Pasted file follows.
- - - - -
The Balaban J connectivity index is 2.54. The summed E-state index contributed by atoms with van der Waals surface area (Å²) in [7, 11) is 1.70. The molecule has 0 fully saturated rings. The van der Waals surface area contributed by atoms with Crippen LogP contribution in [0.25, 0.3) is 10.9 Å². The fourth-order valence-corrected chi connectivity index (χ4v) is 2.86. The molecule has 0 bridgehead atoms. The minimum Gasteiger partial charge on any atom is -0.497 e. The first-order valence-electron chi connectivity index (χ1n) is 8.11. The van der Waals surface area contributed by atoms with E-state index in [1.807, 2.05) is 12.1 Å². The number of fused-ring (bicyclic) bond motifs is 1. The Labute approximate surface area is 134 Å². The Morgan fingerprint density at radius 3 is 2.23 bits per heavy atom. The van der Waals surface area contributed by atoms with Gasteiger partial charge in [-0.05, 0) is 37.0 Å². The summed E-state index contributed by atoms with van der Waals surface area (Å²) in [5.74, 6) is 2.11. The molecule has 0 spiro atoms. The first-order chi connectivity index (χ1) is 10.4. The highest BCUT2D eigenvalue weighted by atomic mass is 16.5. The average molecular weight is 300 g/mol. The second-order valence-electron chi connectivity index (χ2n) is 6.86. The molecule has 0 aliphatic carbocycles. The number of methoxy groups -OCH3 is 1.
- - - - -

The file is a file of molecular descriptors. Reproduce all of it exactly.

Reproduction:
The Balaban J connectivity index is 2.54. The summed E-state index contributed by atoms with van der Waals surface area (Å²) in [7, 11) is 1.70. The molecule has 0 fully saturated rings. The van der Waals surface area contributed by atoms with Crippen LogP contribution in [0.25, 0.3) is 10.9 Å². The fourth-order valence-corrected chi connectivity index (χ4v) is 2.86. The molecule has 0 bridgehead atoms. The minimum Gasteiger partial charge on any atom is -0.497 e. The first-order valence-electron chi connectivity index (χ1n) is 8.11. The van der Waals surface area contributed by atoms with E-state index in [1.807, 2.05) is 12.1 Å². The number of fused-ring (bicyclic) bond motifs is 1. The Labute approximate surface area is 134 Å². The Morgan fingerprint density at radius 3 is 2.23 bits per heavy atom. The van der Waals surface area contributed by atoms with Gasteiger partial charge in [-0.05, 0) is 37.0 Å². The summed E-state index contributed by atoms with van der Waals surface area (Å²) in [5.74, 6) is 2.11. The molecule has 0 spiro atoms. The first-order chi connectivity index (χ1) is 10.4. The highest BCUT2D eigenvalue weighted by atomic mass is 16.5. The average molecular weight is 300 g/mol. The second-order valence-electron chi connectivity index (χ2n) is 6.86. The molecule has 0 aliphatic carbocycles. The number of methoxy groups -OCH3 is 1.